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Sentencing: Racial Disparities in Drug Sentences the Norm in the Nation's Most Populous Counties, Study Finds

Submitted by Phillip Smith on (Issue #513)
Consequences of Prohibition
Drug War Issues

A report released Tuesday by the Justice Policy Institute has found that nearly all of the nation's most populous counties imprisoned blacks for drug offenses at a higher rate than whites. Out of the 198 counties examined in the report, 193 of them, or 97%, showed racial disparities in sentencing.

The report, The Vortex: The Concentrated Racial Impact of Drug Imprisonment and the Characteristics of Punitive Counties, found that counties with higher poverty rates, larger black populations, and larger police or judicial budgets imprison people for drug offenses at higher rates than those who don't. Those relationships held whether the county had a high crime rate or not.

The five US counties with the highest racial disparities are, in rank order: Foryth County (Winston-Salem), North Carolina; Onondaga County (Syracuse), New York; Dane County (Madison), Wisconsin; Kane County (west Chicago suburbs); Illinois; and Westmoreland County (east of Pittsburgh), Pennsylvania.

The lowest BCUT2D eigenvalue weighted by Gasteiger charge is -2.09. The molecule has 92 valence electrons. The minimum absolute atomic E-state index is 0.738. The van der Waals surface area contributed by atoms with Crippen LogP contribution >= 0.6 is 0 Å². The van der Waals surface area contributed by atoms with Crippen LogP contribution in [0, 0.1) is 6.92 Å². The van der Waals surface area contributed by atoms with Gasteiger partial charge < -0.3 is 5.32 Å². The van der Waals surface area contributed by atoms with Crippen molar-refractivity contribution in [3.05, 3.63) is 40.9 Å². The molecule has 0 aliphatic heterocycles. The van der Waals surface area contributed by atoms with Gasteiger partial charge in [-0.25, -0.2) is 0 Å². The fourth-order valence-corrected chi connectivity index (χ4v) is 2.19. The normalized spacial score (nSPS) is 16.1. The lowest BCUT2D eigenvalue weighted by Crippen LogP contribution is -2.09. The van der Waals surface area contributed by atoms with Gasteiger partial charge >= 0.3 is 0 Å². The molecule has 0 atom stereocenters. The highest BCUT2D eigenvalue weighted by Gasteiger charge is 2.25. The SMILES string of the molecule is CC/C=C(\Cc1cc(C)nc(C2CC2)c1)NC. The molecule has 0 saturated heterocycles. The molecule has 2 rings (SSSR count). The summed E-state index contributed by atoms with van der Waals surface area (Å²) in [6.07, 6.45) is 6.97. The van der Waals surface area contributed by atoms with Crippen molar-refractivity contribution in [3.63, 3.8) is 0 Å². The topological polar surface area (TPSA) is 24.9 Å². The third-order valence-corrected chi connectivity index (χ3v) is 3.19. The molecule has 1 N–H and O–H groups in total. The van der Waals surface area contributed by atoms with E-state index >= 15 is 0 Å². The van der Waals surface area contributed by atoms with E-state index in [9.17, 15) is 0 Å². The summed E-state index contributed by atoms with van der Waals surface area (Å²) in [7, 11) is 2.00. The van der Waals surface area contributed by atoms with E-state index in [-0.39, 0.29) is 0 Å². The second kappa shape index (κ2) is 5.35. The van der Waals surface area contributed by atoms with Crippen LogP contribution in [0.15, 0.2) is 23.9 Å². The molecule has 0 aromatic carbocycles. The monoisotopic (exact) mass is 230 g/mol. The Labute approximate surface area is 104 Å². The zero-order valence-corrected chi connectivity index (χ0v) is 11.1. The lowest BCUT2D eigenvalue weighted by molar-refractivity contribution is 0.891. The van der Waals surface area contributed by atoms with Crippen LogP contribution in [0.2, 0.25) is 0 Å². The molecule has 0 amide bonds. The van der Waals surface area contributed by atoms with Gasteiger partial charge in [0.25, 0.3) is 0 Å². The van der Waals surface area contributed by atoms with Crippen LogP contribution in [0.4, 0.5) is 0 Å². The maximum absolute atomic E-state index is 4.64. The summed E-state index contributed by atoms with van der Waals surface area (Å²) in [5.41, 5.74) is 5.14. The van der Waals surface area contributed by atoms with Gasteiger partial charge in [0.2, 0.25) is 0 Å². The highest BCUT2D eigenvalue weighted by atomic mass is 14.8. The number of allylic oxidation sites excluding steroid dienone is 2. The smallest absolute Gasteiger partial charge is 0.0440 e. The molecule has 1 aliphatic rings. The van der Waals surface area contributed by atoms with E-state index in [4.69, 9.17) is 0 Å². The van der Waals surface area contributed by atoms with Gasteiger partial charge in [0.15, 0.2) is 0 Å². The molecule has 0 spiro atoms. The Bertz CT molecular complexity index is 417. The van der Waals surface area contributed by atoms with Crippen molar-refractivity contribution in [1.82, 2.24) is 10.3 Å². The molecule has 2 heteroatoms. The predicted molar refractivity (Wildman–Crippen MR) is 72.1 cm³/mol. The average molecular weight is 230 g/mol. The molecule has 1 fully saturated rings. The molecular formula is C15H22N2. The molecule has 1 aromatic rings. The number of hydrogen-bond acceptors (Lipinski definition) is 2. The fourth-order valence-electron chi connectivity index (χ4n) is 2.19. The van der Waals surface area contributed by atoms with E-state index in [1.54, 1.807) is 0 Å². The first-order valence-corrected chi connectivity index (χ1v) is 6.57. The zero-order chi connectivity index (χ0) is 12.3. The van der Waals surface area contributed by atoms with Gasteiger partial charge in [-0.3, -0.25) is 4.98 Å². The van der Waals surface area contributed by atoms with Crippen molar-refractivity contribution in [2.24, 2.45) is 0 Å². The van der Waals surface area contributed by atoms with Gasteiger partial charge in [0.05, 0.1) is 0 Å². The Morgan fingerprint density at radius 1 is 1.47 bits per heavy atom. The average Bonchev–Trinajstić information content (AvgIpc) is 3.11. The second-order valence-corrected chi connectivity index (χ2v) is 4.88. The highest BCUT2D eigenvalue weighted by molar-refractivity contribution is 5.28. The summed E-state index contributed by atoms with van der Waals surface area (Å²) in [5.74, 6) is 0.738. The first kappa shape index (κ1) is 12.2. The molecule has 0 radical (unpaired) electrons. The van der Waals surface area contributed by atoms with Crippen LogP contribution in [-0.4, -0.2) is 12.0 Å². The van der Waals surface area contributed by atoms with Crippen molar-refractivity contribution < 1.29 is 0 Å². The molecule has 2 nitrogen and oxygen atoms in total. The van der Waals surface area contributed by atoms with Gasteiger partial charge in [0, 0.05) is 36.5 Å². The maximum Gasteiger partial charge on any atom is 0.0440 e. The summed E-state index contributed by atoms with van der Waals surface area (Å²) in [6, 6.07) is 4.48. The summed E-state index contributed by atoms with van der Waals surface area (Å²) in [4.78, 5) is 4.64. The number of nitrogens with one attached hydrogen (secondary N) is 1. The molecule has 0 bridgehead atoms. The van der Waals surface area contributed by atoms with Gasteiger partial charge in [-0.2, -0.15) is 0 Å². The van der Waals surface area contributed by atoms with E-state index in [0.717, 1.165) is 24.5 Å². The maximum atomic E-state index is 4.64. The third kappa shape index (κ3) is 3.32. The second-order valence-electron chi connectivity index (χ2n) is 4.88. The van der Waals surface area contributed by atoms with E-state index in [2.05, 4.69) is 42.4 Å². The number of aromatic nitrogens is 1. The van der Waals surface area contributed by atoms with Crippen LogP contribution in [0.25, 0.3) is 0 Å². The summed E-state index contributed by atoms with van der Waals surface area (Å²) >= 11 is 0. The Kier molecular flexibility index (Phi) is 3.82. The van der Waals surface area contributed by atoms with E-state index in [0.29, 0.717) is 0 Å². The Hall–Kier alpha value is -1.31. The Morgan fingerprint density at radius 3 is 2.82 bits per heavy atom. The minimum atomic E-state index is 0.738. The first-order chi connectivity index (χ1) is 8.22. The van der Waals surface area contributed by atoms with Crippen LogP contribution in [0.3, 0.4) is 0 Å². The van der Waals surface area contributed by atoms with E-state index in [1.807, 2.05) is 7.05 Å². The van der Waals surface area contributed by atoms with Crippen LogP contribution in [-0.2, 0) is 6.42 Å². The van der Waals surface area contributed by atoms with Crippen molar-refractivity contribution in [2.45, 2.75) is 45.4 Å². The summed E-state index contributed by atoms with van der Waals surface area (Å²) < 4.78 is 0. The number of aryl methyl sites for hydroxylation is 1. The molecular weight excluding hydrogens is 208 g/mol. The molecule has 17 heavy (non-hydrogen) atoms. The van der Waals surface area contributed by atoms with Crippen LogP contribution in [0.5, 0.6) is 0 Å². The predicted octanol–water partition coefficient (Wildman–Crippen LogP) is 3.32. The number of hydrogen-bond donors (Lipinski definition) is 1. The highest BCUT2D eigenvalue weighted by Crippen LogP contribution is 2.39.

Among the major findings:

  • While tens of millions of people use illicit drugs, prison and policing responses to drug behavior have a concentrated impact on a subset of the population. In 2002, there were 19.5 million illicit drug users, 1.5 million drug arrests, and 175,000 people admitted to prison for a drug offense.

  • While African Americans and whites use and sell drugs at similar rates, African Americans are ten times more likely than whites to be imprisoned for drug offenses.
  • Of the 175,000 admitted to prison nationwide in 2002, over half were African American, despite the fact that African Americans make up less than 13 percent of the US population.
  • There is no relationship between the rates at which people are sent to prison for drug offenses and the rates at which people use drugs in counties. For example, although Rockingham County, NH, has a larger percent of its population reporting illicit drug use, Jefferson Parish, LA, sent more people to prison for a drug offense at a rate 36 times that of Rockingham.